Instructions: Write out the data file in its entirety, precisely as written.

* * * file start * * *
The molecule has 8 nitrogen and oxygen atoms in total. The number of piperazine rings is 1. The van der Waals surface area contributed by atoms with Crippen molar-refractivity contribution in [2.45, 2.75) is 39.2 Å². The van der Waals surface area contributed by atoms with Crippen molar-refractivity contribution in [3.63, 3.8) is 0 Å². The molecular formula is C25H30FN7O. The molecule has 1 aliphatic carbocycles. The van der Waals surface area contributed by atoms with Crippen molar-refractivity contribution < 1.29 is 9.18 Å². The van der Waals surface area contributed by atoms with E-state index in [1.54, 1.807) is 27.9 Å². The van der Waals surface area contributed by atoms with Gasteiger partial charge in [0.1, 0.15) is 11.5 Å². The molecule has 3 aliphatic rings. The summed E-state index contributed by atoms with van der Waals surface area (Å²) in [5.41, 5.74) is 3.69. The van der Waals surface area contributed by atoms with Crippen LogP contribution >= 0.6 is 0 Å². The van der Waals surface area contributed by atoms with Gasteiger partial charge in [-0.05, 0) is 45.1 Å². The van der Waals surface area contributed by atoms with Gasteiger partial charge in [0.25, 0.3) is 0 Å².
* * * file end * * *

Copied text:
The molecule has 8 nitrogen and oxygen atoms in total. The number of piperazine rings is 1. The van der Waals surface area contributed by atoms with Crippen molar-refractivity contribution in [2.45, 2.75) is 39.2 Å². The van der Waals surface area contributed by atoms with Crippen molar-refractivity contribution in [3.63, 3.8) is 0 Å². The molecular formula is C25H30FN7O. The molecule has 1 aliphatic carbocycles. The van der Waals surface area contributed by atoms with Crippen molar-refractivity contribution < 1.29 is 9.18 Å². The van der Waals surface area contributed by atoms with E-state index in [1.54, 1.807) is 27.9 Å². The van der Waals surface area contributed by atoms with Gasteiger partial charge in [0.1, 0.15) is 11.5 Å². The molecule has 3 aliphatic rings. The summed E-state index contributed by atoms with van der Waals surface area (Å²) in [5.41, 5.74) is 3.69. The van der Waals surface area contributed by atoms with Crippen LogP contribution >= 0.6 is 0 Å². The van der Waals surface area contributed by atoms with Gasteiger partial charge in [-0.05, 0) is 45.1 Å². The van der Waals surface area contributed by atoms with Gasteiger partial charge in [0.25, 0.3) is 0 Å².